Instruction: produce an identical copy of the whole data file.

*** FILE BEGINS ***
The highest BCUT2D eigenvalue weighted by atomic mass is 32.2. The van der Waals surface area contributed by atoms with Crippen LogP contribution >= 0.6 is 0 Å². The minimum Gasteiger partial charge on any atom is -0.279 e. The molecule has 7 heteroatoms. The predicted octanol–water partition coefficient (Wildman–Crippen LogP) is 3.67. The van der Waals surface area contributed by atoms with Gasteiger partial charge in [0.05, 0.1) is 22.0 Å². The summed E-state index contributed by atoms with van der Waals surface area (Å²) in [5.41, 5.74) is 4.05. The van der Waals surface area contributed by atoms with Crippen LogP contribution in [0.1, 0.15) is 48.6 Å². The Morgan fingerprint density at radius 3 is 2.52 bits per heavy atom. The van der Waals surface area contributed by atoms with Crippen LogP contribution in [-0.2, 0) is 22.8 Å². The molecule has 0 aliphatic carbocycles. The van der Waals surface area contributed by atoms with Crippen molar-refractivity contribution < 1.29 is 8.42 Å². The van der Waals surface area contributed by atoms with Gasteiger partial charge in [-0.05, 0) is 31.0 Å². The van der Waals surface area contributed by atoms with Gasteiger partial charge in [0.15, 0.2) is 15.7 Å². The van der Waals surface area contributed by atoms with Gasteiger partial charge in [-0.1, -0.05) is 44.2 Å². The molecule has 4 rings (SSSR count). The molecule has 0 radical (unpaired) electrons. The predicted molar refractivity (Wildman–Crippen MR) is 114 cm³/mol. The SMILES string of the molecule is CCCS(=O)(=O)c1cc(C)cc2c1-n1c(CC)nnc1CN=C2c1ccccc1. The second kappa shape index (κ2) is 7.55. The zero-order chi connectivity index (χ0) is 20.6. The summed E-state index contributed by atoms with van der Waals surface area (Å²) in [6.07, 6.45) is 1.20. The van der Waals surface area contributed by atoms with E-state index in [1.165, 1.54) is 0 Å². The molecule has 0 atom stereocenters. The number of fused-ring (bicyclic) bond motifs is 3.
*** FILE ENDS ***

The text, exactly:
The highest BCUT2D eigenvalue weighted by atomic mass is 32.2. The van der Waals surface area contributed by atoms with Crippen LogP contribution >= 0.6 is 0 Å². The minimum Gasteiger partial charge on any atom is -0.279 e. The molecule has 7 heteroatoms. The predicted octanol–water partition coefficient (Wildman–Crippen LogP) is 3.67. The van der Waals surface area contributed by atoms with Gasteiger partial charge in [0.05, 0.1) is 22.0 Å². The summed E-state index contributed by atoms with van der Waals surface area (Å²) in [5.41, 5.74) is 4.05. The van der Waals surface area contributed by atoms with Crippen LogP contribution in [0.1, 0.15) is 48.6 Å². The Morgan fingerprint density at radius 3 is 2.52 bits per heavy atom. The van der Waals surface area contributed by atoms with Crippen LogP contribution in [-0.2, 0) is 22.8 Å². The molecule has 0 aliphatic carbocycles. The van der Waals surface area contributed by atoms with Crippen molar-refractivity contribution < 1.29 is 8.42 Å². The van der Waals surface area contributed by atoms with Gasteiger partial charge in [-0.05, 0) is 31.0 Å². The van der Waals surface area contributed by atoms with Gasteiger partial charge in [0.15, 0.2) is 15.7 Å². The van der Waals surface area contributed by atoms with Gasteiger partial charge in [-0.1, -0.05) is 44.2 Å². The molecule has 4 rings (SSSR count). The molecule has 0 radical (unpaired) electrons. The predicted molar refractivity (Wildman–Crippen MR) is 114 cm³/mol. The SMILES string of the molecule is CCCS(=O)(=O)c1cc(C)cc2c1-n1c(CC)nnc1CN=C2c1ccccc1. The second kappa shape index (κ2) is 7.55. The zero-order chi connectivity index (χ0) is 20.6. The summed E-state index contributed by atoms with van der Waals surface area (Å²) in [6.07, 6.45) is 1.20. The van der Waals surface area contributed by atoms with E-state index in [1.165, 1.54) is 0 Å². The molecule has 0 atom stereocenters. The number of fused-ring (bicyclic) bond motifs is 3.